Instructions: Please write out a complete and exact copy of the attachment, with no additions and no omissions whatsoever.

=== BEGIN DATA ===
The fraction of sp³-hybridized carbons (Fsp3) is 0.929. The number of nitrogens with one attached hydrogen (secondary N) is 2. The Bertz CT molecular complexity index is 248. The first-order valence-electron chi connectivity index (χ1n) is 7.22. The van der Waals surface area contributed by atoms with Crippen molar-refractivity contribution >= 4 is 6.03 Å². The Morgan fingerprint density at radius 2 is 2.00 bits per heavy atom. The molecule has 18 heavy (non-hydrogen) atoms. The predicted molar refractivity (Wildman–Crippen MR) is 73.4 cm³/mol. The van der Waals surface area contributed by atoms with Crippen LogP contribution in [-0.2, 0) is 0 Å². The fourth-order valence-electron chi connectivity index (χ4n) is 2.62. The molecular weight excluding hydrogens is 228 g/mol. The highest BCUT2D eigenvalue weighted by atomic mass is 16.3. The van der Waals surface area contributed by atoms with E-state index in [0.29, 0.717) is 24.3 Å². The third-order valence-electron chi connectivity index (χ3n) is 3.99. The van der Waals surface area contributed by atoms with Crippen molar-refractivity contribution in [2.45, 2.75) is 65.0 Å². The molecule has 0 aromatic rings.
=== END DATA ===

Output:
The fraction of sp³-hybridized carbons (Fsp3) is 0.929. The number of nitrogens with one attached hydrogen (secondary N) is 2. The Bertz CT molecular complexity index is 248. The first-order valence-electron chi connectivity index (χ1n) is 7.22. The van der Waals surface area contributed by atoms with Crippen molar-refractivity contribution >= 4 is 6.03 Å². The Morgan fingerprint density at radius 2 is 2.00 bits per heavy atom. The molecule has 18 heavy (non-hydrogen) atoms. The predicted molar refractivity (Wildman–Crippen MR) is 73.4 cm³/mol. The van der Waals surface area contributed by atoms with Crippen LogP contribution in [-0.2, 0) is 0 Å². The fourth-order valence-electron chi connectivity index (χ4n) is 2.62. The molecular weight excluding hydrogens is 228 g/mol. The highest BCUT2D eigenvalue weighted by atomic mass is 16.3. The van der Waals surface area contributed by atoms with E-state index in [0.29, 0.717) is 24.3 Å². The third-order valence-electron chi connectivity index (χ3n) is 3.99. The van der Waals surface area contributed by atoms with Crippen molar-refractivity contribution in [2.45, 2.75) is 65.0 Å². The molecule has 0 aromatic rings.